Collector Resources

We have compiled a variety of resources to get you started with collecting or if you just want to learn more about individual collectors and their collections.

Advice about Collecting
Art Quilt Quarterly is a quarterly publication filled with beautiful artwork and informative articles for collectors, art venues, museums, professional artists, and art enthusiasts.
Learn more about collecting art quilts. Back issues of Art Quilt Collector and Art Quilt Quarterly available for online viewing.
by Cindy Grisdela
How do you get started as a collector of fiber art? For many people, the journey begins with one piece that speaks to them on an emotional level. For others, it’s the opportunity to own a piece by an artist they admire or to add something different to displays of their own artwork.
by Kate Lenkowsky
How can a buyer, particularly one who is not familiar with textile art, be sure a contemporary quilt is worth the price? Will it continue to be of interest in the months to come? Will it hold its value? How does one build a collection?
by Cynthia Wenslow
A primary concern of art collectors is preservation. How is it possible to keep artwork from degrading over time? For collectors of art quilts and other textiles, this is not a trivial issue.
by Diane Howell
Recordkeeping supports value, enhances enjoyment of your collection of art quilts. Learn tips from other collectors.
by Dana Jones
Collectors of art quilts need to have professional photos on file of every piece in their collections so they can share the artwork with museums, publishers, and editors via email or electronic file-sharing programs.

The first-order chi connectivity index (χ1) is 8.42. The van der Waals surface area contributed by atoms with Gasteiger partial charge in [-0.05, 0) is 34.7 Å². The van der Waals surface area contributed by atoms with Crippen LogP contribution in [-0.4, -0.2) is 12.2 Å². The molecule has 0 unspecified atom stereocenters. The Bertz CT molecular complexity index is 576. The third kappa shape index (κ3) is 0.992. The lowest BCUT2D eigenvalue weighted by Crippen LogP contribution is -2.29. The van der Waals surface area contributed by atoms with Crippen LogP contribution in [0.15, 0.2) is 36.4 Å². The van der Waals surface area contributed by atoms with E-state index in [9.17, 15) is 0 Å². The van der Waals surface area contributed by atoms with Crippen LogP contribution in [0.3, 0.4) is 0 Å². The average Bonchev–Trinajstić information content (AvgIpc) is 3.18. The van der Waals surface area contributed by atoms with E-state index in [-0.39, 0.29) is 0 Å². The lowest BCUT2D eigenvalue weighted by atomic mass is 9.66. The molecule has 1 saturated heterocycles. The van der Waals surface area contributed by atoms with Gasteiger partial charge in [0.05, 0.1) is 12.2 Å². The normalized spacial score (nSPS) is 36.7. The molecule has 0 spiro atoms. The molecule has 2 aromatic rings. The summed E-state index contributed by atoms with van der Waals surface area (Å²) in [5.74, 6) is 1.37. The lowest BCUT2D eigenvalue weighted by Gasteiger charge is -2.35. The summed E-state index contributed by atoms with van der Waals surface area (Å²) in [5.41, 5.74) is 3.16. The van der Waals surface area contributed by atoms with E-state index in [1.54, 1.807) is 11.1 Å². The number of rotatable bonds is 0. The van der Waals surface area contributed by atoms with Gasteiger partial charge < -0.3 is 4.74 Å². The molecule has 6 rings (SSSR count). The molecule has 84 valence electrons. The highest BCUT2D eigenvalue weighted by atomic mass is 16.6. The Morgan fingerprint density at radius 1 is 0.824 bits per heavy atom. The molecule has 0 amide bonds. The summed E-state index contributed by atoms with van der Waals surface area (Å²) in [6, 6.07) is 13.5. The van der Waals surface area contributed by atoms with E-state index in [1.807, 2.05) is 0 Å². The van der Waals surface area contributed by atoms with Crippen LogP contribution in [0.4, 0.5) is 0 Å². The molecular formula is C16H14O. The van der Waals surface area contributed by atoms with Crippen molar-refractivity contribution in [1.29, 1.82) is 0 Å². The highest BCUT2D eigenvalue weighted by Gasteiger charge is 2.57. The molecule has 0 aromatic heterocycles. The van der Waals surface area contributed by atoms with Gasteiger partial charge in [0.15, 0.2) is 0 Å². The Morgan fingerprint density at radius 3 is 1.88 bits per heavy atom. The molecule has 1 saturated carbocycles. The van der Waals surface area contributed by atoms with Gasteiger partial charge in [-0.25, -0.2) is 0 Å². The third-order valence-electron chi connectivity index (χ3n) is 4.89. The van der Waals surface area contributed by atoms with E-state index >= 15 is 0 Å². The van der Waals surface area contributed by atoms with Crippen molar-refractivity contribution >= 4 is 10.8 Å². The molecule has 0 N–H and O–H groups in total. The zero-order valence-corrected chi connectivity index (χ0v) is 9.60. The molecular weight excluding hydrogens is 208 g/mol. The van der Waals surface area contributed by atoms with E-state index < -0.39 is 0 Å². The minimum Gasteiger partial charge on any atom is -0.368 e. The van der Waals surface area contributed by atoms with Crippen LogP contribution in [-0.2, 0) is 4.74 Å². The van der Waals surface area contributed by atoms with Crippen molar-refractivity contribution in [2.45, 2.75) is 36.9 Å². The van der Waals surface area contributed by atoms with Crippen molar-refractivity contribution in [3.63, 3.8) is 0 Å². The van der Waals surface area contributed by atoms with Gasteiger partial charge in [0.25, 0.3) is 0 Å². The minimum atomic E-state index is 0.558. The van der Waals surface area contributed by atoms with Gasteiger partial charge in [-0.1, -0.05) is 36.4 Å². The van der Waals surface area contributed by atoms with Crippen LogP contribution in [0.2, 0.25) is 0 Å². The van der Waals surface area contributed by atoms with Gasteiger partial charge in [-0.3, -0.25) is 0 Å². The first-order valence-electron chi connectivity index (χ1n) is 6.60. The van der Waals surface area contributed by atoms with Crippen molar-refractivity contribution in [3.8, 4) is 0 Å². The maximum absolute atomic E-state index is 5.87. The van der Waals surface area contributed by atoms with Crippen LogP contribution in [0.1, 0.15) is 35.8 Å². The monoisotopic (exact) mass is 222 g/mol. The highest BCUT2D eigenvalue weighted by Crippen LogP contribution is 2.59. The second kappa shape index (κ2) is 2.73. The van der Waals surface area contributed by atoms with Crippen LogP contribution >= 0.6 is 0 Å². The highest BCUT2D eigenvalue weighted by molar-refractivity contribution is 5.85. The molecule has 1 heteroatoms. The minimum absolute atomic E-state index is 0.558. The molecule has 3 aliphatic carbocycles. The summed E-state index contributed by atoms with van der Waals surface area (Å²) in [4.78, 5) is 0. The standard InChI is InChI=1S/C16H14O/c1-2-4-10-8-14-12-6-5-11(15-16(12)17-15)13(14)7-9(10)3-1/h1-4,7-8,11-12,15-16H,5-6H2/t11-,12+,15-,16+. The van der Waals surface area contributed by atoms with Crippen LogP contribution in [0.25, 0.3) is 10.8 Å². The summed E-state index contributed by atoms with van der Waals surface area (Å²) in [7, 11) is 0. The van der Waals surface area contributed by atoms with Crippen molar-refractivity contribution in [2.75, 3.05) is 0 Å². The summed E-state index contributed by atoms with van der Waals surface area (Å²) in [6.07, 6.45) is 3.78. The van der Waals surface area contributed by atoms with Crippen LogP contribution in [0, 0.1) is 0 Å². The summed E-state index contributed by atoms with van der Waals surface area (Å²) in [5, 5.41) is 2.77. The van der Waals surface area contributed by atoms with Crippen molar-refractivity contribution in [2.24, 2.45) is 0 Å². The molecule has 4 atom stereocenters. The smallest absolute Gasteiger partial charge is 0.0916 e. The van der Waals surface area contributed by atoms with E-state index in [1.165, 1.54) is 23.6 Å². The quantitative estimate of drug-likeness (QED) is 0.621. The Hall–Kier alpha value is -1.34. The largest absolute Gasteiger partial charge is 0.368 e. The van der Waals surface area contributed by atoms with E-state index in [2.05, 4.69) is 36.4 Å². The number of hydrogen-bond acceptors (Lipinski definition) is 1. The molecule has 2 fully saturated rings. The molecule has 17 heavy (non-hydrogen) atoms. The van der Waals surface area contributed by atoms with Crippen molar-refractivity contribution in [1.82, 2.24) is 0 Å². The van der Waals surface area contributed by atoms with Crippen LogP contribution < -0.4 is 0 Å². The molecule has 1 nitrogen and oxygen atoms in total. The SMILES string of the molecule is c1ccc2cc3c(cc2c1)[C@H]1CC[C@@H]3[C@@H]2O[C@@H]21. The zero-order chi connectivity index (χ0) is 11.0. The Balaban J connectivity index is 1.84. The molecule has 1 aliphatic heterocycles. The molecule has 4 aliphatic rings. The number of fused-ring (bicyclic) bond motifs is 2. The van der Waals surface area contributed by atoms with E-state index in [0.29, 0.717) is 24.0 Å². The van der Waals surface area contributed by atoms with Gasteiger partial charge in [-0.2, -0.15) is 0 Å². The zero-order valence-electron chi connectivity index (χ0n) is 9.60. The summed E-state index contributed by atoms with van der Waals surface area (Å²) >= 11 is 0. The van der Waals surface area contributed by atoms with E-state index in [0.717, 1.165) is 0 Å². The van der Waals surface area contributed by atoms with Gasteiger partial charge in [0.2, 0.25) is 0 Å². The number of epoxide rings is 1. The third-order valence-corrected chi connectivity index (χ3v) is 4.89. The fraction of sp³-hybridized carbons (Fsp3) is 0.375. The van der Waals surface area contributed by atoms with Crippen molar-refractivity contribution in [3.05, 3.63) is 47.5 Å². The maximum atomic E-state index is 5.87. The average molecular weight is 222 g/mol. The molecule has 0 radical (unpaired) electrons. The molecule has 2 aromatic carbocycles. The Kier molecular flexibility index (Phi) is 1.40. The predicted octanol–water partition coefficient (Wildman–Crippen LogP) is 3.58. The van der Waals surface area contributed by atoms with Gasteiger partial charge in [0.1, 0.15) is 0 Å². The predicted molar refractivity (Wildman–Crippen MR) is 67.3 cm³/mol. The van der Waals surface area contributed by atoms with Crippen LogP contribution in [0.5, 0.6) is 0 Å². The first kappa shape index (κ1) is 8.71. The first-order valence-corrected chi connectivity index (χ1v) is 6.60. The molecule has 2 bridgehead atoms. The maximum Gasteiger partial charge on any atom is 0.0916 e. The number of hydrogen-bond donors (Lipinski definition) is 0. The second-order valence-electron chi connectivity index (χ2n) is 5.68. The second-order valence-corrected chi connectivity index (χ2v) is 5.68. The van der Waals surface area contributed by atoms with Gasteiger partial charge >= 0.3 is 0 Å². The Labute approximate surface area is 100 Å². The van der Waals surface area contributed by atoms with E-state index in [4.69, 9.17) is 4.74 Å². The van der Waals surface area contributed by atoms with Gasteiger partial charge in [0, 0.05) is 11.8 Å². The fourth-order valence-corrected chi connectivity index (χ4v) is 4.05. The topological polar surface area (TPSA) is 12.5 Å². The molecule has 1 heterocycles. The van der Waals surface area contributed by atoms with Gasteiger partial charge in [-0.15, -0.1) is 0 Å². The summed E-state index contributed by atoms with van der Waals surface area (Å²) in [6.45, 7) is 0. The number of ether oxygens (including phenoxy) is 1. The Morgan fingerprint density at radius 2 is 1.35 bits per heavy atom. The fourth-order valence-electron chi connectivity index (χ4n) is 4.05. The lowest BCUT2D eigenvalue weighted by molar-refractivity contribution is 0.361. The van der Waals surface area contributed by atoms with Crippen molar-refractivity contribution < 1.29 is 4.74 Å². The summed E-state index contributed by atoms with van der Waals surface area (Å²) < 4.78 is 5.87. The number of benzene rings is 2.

by Andi Reynolds
For many quilters and quilt collectors, quilting is about legacy, whether warm generational memories or mysterious auction finds. Because most quilters create their quilts for family, friends or charity, you might wonder how quilts end up in museums.
by Mary Juillet-Paonessa
Learn more about the theoretical and practical sides of textile conservation in this Art Quilt Collector article by Mary Juillet-Paonessa
by Kate Lenkowsky
Concern about the longevity of quilt art is sometimes given as a reason for not collecting it, but this concern is not justified. Museum experience shows that when environmental controls are in place and care is taken with the way quilts are stored, they can last a lifetime and longer.
Collector Profiles
by Robert Shaw
Collecting is, in a way, being an artist —it involves assembling a number of pieces to create something which has greater impact than the individual pieces.
by Sandra Sider
When Del Thomas of Placentia, California, purchased her first quilt at a 1985 guild auction, she had no plans to create a contemporary quilt collection.
by Necia Wallace
According to collector Necia Wallace, a collection of other artists’ artwork can be a constant source of inspiration and delight!
by Dana Jones
When Marvin Fletcher bought his wife, Hilary Morrow Fletcher, an art quilt as a 20th wedding anniversary gift in 1985, little did he realize it was just the first of many art quilts the Athens, Ohio, couple would purchase.
Video Conversation
The Thomas Contemporary Quilt Collection is one of the largest private art quilt collections in the world. Find out more about Del Thomas in this video conversation.
Video Conversation

Meet art quilt collector John M. Walsh III. The John M. Walsh III Collection has had exhibitions throughout the US and one in France. The Collection has been featured in articles in The New York Times, the Wall Street Journal...

Video Conversation
Meet art quilt collector Marvin Fletcher in this video conversation. A large portion of The Marbaum Collection is now part of the permanent collection at the San Jose Museum of Quilts & Textiles.
by Sandra Sider
Collector Frank Klein spoke with Sandra Sider at the Texas Quilt Museum in February about his discovery of quilts as contemporary art and his commitment to build a significant collection.
Warren and Nancy Brakensiek
For the past thirteen years we have been collecting contemporary art quilts. Our collection includes 120 pieces with two core focuses. The first group are quilts by Pacific Northwest artists. The second, the "Full Deck Art Quilts" collection.